However, introduction of functional groups which enable a modular derivatization approach is often hampered by long and tedious synthetic procedures. Doherty et al. reported a rhodium catalyzed double [2 + 2 + 2] cycloaddition strategy for a convergent synthesis of “NU-BIPHEP”s [23].

In this paper, we describe the application of Doherty’s synthetic strategy for the synthesis of stereodynamic tetrahydrobiisoindole “NU-BIPHEP(O)” compounds bearing secondary amino groups for functionalization. The attachment of a 3,5-dichlorobenzoyl binding site is reported and non-covalent interactions as well as rotational barriers are studied in solution by (D)HPLC techniques.

Results and Discussion

Synthesis of tetrahydrobiisoindole “NU-BIPHEP(O)s”

The rhodium catalyzed double [2 + 2 + 2] cycloaddition of 1,4-bis(diphenylphosphinoyl)buta-1,3-diyne and a variable diyne compound is the key step in the preparation of “NU-BIPHEPs” [23] and related biaryls [24]. Doherty et al. reported the use of various diynes yielding for instance tetrahydrobiindene 1a and N-tosyl-protected tetrahydrobiisoindole 1b as the only N-heterocyclic compound (Figure 1A).


Figure 1: Synthetic overview of “NU-BIPHEP(O)s”. A) Rhodium catalyzed double [2 + 2 + 2] cycloaddition. B) Acidic deprotection of tetrahydrobiisoindole “NU-BIPHEP(O)” 1c and subsequent amide bond formation with 3,5-dichlorobenzoyl chloride.

Aiming at facile deprotection and enabling subsequent functionalization at the secondary amine position, we changed the strategy and used N-Boc dipropargylamine as the diyne compound (Figure 1A). The double cycloaddition product 1c was obtained in 77% yield. In accordance with the report of Doherty et al., very slow addition of the diyne compound via syringe pump was crucial.

In contrast to 1a and 1b, three coexisting isomeric species were observed with NMR spectroscopy in CDCl3 for tetrahydrobiisoindole “NU-BIPHEP(O)” 1c. This behaviour originates from an increased interconversion barrier between the E/Z isomers of the carbamate N–C(O) unit that is derived from a secondary amine. Deprotection of 1c proceeds smoothly with 5–6 M HCl in 2-propanol and the tetrahydrobiisoindole “NU-BIPHEP(O)” 2 can be isolated as hydrogen chloride salt in 93% yield (Figure 1B).

Tetrahydrobiisoindole “NU-BIPHEP(O)” 2 offers various possibilities for functionalization with chiral and achiral auxiliaries or binding sites. In this study, we chose amide bond formation with 3,5-dichlorobenzoyl chloride (Figure 2B) in connection with our recent report [21] on non-covalent interaction properties of stereodynamic BIPHEP ligands with this binding site that is well known in HPLC stationary phase design. The “NU-BIPHEP(O)” 3 was isolated in 49% yield and again three isomeric species were observed by NMR spectroscopy in CDCl3 due to hindered rotation of the tertiary amide bond (Figure 2A).


Figure 2: Investigation of 3,5-dichlorobenzoyl modified tetrahydrobiisoindole “NU-BIPHEP(O)” 3. A) Three signal sets are observed in 31P{1H} NMR spectroscopy (CDCl3). B) HPLC–CD chromatogram (n-hexane/2-propanol 50:50, CHIRALPAK® IA-3, 1 mL/min, 20 °C). Red: UV trace, black: CD trace. C) On-column deracemization of 3 (n-hexane/2-propanol 50:50, CHIRALPAK® IA). Chromatogram with (black) and without (red) the analyte after being kept on the stationary phase for seven days.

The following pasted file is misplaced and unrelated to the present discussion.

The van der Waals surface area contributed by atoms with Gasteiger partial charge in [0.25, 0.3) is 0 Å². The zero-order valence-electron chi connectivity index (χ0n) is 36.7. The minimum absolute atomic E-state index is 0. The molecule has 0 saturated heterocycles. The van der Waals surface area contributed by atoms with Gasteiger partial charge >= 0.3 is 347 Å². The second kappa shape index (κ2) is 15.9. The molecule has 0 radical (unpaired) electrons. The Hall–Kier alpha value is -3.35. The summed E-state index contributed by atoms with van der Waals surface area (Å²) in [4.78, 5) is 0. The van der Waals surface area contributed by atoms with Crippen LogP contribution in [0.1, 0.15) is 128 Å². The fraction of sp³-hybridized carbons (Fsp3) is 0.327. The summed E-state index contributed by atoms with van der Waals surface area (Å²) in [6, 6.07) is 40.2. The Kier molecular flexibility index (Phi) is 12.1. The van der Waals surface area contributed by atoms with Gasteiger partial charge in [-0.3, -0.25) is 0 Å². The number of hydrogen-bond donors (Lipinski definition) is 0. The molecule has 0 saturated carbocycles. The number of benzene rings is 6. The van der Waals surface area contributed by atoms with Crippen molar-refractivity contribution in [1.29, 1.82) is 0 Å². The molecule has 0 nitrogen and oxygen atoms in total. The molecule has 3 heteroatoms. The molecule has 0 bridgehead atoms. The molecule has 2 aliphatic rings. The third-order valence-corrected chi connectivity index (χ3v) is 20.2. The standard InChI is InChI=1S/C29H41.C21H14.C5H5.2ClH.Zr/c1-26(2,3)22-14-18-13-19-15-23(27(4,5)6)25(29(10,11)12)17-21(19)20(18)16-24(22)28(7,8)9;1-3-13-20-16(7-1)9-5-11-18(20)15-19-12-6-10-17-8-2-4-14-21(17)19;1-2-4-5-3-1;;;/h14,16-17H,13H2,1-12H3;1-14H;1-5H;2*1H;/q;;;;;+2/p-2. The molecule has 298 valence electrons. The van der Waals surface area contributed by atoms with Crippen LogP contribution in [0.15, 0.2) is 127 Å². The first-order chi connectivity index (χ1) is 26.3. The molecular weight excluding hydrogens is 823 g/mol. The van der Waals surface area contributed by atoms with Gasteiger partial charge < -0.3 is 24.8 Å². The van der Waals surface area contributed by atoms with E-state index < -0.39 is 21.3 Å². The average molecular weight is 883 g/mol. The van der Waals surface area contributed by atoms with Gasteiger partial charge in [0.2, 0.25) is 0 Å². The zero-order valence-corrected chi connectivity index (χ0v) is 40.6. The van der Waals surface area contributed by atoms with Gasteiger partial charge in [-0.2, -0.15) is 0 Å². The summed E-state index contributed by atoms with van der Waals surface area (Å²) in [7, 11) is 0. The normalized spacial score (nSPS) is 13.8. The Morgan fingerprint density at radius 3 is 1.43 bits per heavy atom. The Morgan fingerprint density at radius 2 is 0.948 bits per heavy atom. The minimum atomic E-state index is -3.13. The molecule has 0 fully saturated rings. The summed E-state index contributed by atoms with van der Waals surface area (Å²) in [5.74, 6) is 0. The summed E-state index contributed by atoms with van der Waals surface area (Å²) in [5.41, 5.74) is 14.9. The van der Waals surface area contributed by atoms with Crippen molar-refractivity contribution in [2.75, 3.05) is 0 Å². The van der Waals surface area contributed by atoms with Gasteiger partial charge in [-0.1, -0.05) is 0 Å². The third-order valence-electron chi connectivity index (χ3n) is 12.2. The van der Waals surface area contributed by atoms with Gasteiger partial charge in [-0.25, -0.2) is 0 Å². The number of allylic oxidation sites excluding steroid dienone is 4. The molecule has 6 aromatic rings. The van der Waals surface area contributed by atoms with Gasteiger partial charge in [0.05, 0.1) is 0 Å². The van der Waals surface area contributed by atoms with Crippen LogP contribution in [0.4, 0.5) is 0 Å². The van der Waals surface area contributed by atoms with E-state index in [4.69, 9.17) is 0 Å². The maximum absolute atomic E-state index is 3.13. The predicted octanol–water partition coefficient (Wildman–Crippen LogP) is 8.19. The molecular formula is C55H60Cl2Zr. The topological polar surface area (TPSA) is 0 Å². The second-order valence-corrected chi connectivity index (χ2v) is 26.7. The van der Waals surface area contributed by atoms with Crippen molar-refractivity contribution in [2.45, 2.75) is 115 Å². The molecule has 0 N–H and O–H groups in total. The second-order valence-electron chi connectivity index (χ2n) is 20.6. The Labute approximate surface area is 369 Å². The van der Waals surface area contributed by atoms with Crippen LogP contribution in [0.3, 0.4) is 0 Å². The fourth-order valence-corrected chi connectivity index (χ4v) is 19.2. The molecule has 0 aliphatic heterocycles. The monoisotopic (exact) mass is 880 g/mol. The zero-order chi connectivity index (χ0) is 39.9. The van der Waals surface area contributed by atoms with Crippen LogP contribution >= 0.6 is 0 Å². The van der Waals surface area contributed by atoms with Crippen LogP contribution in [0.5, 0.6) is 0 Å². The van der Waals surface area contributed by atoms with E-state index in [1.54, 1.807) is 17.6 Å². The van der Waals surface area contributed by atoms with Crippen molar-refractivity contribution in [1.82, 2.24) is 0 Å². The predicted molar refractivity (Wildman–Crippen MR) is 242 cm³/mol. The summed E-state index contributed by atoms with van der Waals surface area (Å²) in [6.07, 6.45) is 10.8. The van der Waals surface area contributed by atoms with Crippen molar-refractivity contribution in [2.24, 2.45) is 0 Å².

Intriguingly, only two peaks were observed upon investigation of 3 by enantioselective HPLC applying n-hexane/2-propanol as mobile phase and a normal phase Okamoto-type stationary phase (CHIRALPAK® IA-3). Opposing signals in HPLC–CD coupling corroborated the assumption that the peaks correspond to two axially chiral enantiomers (Figure 2B).

When left on the chiral stationary phase (n-hexane/2-propanol 50:50, CHIRALPAK® IA) for seven days in a stopped-flow experiment, partial deracemization of 3 was observed. The final enantiomeric ratio (absolute configurations were not determined) was observed to reach approximately 72:28.

Non-covalent interactions in solution

Non-covalent interactions are not only a key step in deracemization of stereodynamic compounds but they also allow ee determination in solution by NMR spectroscopy. However, the formation of diastereomeric adducts between chiral compounds and BIPHEP(O) [25] or BINAP(O) [26] has so far rarely been investigated. In a subsequent part of our study, we explored the non-covalent interactions of tetrahydrobiisoindole “NU-BIPHEP(O)s” in solution since they exhibit very strong interactions with Okamoto-type chiral stationary phases (CSPs) in HPLC.

Okamoto et al. reported the preparation of short CSP-analogue cellulose and amylose compounds with carbamate selector units that are soluble in organic solvents [27-30]. We prepared cellulose derivative 4 which bears 5-fluoro-2-methylphenylcarbamate binding sites [27] and investigated the formation of diastereomeric adducts with 1b and 3 by 31P{1H} NMR spectroscopy in anhydrous CDCl3. Significant signal splitting was observed for both “NU-BIPHEP(O)s” due to strong non-covalent interactions. However, detailed analysis of 3 was hampered due to overlaying multiple signal sets caused by E/Z isomerism of the tertiary amide unit.